The first published reference to what we now call bechamel seems to have been in de la Varenne's book, Le Cuisinier Françoise, published in France in 1651. From the English edition, published in 1655, "[M]ake a sauce with very fresh butter, a little vinegar, salt, nutmegg, and the yolk of an egg to thicken the sauce, and have a care that it doe not curd or (turne).
Several people have been credited with the invention of bechamel, de la Varenne among them. If true, we see from the recipe, that both studded onion and roux itself was actually a later addition to the sauce than nutmeg -- and that nutmeg is indeed one of the original ingredients. FWIW, de la Varenne is given a lot of credit for popularizing roux as a thickener. Most cooks of the day used bread. De la Varenne is also given credit for naming the sauce.
The great Escoffier favored the method KTC likes, "White roux moistened with milk, salt, onion stuck with clove, cook for 20 minutes;" while Pellaprat, also a great, added onion not to the milk but to the already cooked, bland bechamel to make a daugher sauce called a Soubaise.
On the other hand, Pellaprat allowed a proportion of stock, as high as 75%, for the liquid. To me that's a veloute, while an egg thickened veloute is an allemande. Was Pellaprat, who wrote a generation after Escoffier a wild-eyed revolutionary or heretic? No. Pellaprat was more traditionalist than Escoffier, in that Careme, writing a hundred years before Escoffied allowed for stock also. In fact his recipe for bechamel started with a veloute: "Reduce the velouté until it is thick, then bind it with egg yolks and thick cream. Stir with a wooden spoon to make sure the sauce does not stick to the pan. Remove it from the heat, add a piece of butter the size of a walnut and a few tablespoons of double (heavy) cream. Add a pinch of grated nutmeg, sieve through muslin (cheesecloth), and keep hot in a bain-marie."
Limping into the second half of the 20th Century, the modern "classic" from LaRousse is the normal roux thickened milk we all make. In his recipe LaRousse advises "season with salt and pepper and, if desired (according to what the sauce is to be used for), a little grated nutmeg." (Gastronomique, 1988). Even in academic, classic French cooking many of these choices are simply a matter of personal style. It's easy to get caught in the idea that what you were taught is the "right" or the "original" way -- a mistake I make frequently.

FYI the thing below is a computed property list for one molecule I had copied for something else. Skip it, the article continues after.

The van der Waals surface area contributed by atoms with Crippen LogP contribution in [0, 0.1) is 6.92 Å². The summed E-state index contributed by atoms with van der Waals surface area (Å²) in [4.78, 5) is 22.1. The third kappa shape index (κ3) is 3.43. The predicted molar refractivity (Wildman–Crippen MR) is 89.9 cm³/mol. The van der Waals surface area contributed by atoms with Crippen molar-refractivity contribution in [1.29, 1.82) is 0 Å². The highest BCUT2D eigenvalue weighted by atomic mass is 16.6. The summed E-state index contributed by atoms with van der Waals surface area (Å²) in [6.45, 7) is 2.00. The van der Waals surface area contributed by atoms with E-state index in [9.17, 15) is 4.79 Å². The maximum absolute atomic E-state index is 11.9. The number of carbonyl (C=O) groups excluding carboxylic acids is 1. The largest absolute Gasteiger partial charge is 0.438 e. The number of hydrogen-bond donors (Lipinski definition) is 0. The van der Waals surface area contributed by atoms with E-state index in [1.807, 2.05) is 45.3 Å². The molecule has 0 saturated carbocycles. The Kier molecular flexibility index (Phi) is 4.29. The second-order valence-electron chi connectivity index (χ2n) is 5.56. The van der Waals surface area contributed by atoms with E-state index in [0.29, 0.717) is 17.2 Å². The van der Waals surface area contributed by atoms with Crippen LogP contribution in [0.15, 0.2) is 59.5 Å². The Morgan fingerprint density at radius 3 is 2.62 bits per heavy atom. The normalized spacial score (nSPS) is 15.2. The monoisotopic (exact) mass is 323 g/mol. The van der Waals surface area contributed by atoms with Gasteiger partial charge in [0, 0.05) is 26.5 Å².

In my experience cooking Greek (limited) and Italian cuisines (not exactly what you'd call expert, either) bechamel (besamel in Greek) is almost always flavored with nutmeg -- especially when used with layered casseroles such as lasagna, pastisio (Italian), pastitsio (Greek), moussaka, or even the Franco/ Italo/ Jeffersonian macaroni and cheese.
The Italian tradition is of historical interest as to whether nutmeg is one of the original ingredients goes to one of the other bechamel creation myths. That is, bechamel was brought to France by Catherine de Medici when she left Italy to marry the future Henri II in the early 16th Century. According to Italian tradition, the sauce was even older, and created in the 14th Century. Sneer not, Francophiles. It's Catherine's influence and imported courtiers and servants who are credited with lifting French cuisine out of the middle ages and into the light.
Cuisine is living, breathing, and subject to change. We're not constrained to doing things as Escoffier did, nor are we limited by his recipes or vocabulary. The terminology and tradition as to who was first, what's real bechamel and what's merely a variation is confused. IMO it's not for us, mere mortals all, to decide which of the culinary gods was more right than the other. But, in any case, "nutmegg" is neither an American nor a recent offense against whatever the Platonic ideal bechamel truly is.